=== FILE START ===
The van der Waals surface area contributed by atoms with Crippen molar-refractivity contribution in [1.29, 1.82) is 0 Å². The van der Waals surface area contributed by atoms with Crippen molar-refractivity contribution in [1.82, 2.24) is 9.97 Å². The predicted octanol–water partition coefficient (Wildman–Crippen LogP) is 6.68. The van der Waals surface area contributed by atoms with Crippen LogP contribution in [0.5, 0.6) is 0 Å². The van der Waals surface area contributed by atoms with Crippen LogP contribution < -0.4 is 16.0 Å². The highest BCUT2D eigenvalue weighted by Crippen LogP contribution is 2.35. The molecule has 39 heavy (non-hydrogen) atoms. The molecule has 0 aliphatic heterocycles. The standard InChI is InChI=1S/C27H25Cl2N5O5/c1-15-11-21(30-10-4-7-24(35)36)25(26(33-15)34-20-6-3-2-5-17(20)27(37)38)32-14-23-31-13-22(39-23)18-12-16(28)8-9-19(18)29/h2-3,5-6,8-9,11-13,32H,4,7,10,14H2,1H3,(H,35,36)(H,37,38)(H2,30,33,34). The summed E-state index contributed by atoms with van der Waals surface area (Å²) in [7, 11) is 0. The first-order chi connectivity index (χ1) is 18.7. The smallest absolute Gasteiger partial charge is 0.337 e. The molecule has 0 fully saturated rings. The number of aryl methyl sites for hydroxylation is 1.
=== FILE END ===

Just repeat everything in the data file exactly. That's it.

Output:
The van der Waals surface area contributed by atoms with Crippen molar-refractivity contribution in [1.29, 1.82) is 0 Å². The van der Waals surface area contributed by atoms with Crippen molar-refractivity contribution in [1.82, 2.24) is 9.97 Å². The predicted octanol–water partition coefficient (Wildman–Crippen LogP) is 6.68. The van der Waals surface area contributed by atoms with Crippen LogP contribution in [0.5, 0.6) is 0 Å². The van der Waals surface area contributed by atoms with Crippen LogP contribution < -0.4 is 16.0 Å². The highest BCUT2D eigenvalue weighted by Crippen LogP contribution is 2.35. The molecule has 39 heavy (non-hydrogen) atoms. The molecule has 0 aliphatic heterocycles. The standard InChI is InChI=1S/C27H25Cl2N5O5/c1-15-11-21(30-10-4-7-24(35)36)25(26(33-15)34-20-6-3-2-5-17(20)27(37)38)32-14-23-31-13-22(39-23)18-12-16(28)8-9-19(18)29/h2-3,5-6,8-9,11-13,32H,4,7,10,14H2,1H3,(H,35,36)(H,37,38)(H2,30,33,34). The summed E-state index contributed by atoms with van der Waals surface area (Å²) in [7, 11) is 0. The first-order chi connectivity index (χ1) is 18.7. The smallest absolute Gasteiger partial charge is 0.337 e. The molecule has 0 fully saturated rings. The number of aryl methyl sites for hydroxylation is 1.